Mercedes Finally Clinches F1 Constructors' Championship, Sky Blue, Water Wet

Photo credit: Clive Rose/Getty Images
Photo credit: Clive Rose/Getty Images

With Nico Rosberg winning the Formula One Japanese Grand Prix and Lewis Hamilton fighting back to third place, Mercedes finally got the constructors’ points they needed to reaffirm the fact that they have the best car on the grid for 2016. I’m shocked, I tell you. Shocked!

Additionally, Rosberg’s win today marked Mercedes’ 60th win in Formula One, per the BBC. The 2016 Constructors’ Championship is the marque’s third in a row.


Hamilton’s third place result was a hard-fought podium after he was slow off the line at the start of the race, dropping to eighth place right at the beginning. Hamilton lost out on pole position for the race by only 0.013 seconds to Rosberg in qualifying, so he had started from the front row.

So far, no conspiracy theories have been given for the borked start. “I just made a mistake,” Hamilton told the BBC.

Hamilton clawed his way back to third place through a combination of clever team strategy and solid passes, but Red Bull’s Max Verstappen was able to fend Hamilton off at the end. Meanwhile, Rosberg drove a thoroughly dominant race off of pole position. This was Rosberg’s ninth win of 2016.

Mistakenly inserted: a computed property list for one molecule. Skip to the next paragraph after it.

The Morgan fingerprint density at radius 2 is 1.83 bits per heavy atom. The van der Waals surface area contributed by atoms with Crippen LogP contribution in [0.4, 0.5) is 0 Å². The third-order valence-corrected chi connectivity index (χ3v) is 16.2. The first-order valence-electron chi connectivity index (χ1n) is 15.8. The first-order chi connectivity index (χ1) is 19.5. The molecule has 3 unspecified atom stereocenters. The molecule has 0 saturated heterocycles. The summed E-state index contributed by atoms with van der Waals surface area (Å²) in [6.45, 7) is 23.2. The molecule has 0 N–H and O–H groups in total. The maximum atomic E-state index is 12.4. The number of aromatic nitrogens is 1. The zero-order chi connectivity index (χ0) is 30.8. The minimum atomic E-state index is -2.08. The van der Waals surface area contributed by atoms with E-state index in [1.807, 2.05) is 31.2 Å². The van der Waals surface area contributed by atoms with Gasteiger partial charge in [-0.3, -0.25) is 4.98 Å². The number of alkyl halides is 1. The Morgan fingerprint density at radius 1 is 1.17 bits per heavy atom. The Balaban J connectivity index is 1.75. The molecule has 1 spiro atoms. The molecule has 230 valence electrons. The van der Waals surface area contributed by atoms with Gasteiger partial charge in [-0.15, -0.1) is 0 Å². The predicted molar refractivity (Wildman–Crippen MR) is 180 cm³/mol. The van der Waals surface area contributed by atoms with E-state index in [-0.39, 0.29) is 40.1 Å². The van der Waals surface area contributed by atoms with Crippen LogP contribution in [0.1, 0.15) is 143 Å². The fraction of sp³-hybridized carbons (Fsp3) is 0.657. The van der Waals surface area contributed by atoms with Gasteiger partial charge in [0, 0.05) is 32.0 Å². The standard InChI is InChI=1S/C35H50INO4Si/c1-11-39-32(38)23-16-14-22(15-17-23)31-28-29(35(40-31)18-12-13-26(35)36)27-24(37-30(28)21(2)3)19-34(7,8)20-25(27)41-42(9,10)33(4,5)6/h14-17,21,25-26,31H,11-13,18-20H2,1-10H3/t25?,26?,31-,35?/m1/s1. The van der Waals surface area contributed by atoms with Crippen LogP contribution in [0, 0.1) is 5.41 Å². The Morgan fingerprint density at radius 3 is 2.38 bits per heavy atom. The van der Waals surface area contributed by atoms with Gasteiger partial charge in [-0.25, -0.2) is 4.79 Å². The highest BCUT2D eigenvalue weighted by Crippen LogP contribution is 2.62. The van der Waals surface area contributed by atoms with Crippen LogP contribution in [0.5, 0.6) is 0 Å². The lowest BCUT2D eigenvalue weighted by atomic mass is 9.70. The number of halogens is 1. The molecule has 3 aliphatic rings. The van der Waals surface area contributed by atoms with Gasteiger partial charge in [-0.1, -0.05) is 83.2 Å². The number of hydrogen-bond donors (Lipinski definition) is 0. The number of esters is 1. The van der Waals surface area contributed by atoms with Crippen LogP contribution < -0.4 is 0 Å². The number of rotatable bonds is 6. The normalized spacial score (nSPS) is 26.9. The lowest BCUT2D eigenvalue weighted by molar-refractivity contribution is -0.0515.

This botched start and less-than-optimal result sets Hamilton 33 points behind his teammate Rosberg in the world drivers’ championship standings, according to the BBC. Only 100 more points are up for grabs over the next four races.

Congratulations, Mercedes, on finally winning the title that was pretty much an inevitability all season long. It’s a well-deserved win, as this is basically the award for building the most dominant car. 

Moderator, OppositeLock. Former Staff Writer, Jalopnik. 1984 "Porschelump" 944 race car, 1971 Volkswagen 411 race car, 2010 Mitsubishi Lancer GTS.

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“This was Rosberg’s ninth win of 2016.” I did not watch the race, but it seems like we are approaching the point where it is clear that Rosberg deserves a great deal of credit for his abilities as a F1 driver. He may not be the best, but poor drivers don’t win nine F1 races in a season, even in a “dominant” car.

Kudos to Stef, that great humanitarian, who stays up all night to watch races and write reports so that the rest of us slug-a-beds can read them over our Sunday morning champagne brunch or, as in my case, bowl of oatmeal.